The random oracle model: A twenty-year retrospective

Neal Koblitz and Alfred Menezes
Designs, Codes and Cryptography, 77 (2015), 587-610.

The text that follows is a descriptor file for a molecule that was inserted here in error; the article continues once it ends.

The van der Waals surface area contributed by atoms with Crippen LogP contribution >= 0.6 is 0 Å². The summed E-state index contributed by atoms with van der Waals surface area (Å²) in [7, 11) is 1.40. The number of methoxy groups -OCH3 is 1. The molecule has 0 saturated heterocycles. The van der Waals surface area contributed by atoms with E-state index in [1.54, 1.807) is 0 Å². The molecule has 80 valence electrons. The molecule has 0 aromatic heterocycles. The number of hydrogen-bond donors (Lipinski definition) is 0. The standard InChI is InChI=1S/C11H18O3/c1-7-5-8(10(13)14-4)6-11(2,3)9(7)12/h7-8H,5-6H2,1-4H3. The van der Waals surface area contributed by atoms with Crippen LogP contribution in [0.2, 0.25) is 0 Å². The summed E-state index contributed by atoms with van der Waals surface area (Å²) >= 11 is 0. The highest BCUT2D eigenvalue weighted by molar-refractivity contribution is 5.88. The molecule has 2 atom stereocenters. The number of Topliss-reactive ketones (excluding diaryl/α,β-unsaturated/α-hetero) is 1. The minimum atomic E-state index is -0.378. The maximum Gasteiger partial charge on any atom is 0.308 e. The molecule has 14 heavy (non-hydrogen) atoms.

Abstract: It has been roughly two decades since the random oracle model for security reductions was introduced and one decade since we first discussed the controversy that had arisen concerning its use. In this retrospective we argue that there is no evidence that the need for the random oracle assumption in a proof indicates the presence of a real-world security weakness in the corresponding protocol. We give several examples of attempts to avoid random oracles that have led to protocols that have security weaknesses that were not present in the original ones whose proofs required random oracles. We also argue that the willingness to use random oracles gives one the flexibility to modify certain protocols so as to reduce dependence on potentially vulnerable pseudorandom bit generators. Finally, we discuss a modified version of ECDSA, which we call ECDSA+, that may have better real-world security than standard ECDSA, and compare it with a modified Schnorr signature. If one is willing to use the random oracle model (and the analogous generic group model), then various security reductions are known for these two schemes. If one shuns these models, then no provable security result is known for them.

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